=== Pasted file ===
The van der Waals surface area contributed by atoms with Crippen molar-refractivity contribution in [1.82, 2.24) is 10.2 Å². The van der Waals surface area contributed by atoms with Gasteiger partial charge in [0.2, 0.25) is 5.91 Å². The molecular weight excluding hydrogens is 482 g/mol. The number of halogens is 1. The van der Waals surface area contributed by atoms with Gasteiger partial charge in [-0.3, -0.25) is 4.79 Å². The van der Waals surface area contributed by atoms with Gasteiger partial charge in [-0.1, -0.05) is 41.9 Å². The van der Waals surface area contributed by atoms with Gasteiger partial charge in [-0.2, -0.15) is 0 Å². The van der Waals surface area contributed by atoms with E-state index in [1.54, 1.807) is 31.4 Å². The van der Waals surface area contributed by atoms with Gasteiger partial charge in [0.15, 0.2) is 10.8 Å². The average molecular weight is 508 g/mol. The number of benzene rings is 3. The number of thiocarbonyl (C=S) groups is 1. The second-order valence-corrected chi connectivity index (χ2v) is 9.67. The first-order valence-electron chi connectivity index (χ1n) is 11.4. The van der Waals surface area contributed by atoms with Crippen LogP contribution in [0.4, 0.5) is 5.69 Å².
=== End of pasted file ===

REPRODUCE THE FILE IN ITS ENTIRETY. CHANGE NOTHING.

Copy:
The van der Waals surface area contributed by atoms with Crippen molar-refractivity contribution in [1.82, 2.24) is 10.2 Å². The van der Waals surface area contributed by atoms with Gasteiger partial charge in [0.2, 0.25) is 5.91 Å². The molecular weight excluding hydrogens is 482 g/mol. The number of halogens is 1. The van der Waals surface area contributed by atoms with Gasteiger partial charge in [-0.3, -0.25) is 4.79 Å². The van der Waals surface area contributed by atoms with Gasteiger partial charge in [-0.1, -0.05) is 41.9 Å². The van der Waals surface area contributed by atoms with Gasteiger partial charge in [-0.2, -0.15) is 0 Å². The van der Waals surface area contributed by atoms with E-state index in [1.54, 1.807) is 31.4 Å². The van der Waals surface area contributed by atoms with Gasteiger partial charge in [0.15, 0.2) is 10.8 Å². The average molecular weight is 508 g/mol. The number of benzene rings is 3. The number of thiocarbonyl (C=S) groups is 1. The second-order valence-corrected chi connectivity index (χ2v) is 9.67. The first-order valence-electron chi connectivity index (χ1n) is 11.4. The van der Waals surface area contributed by atoms with Crippen LogP contribution in [0.4, 0.5) is 5.69 Å².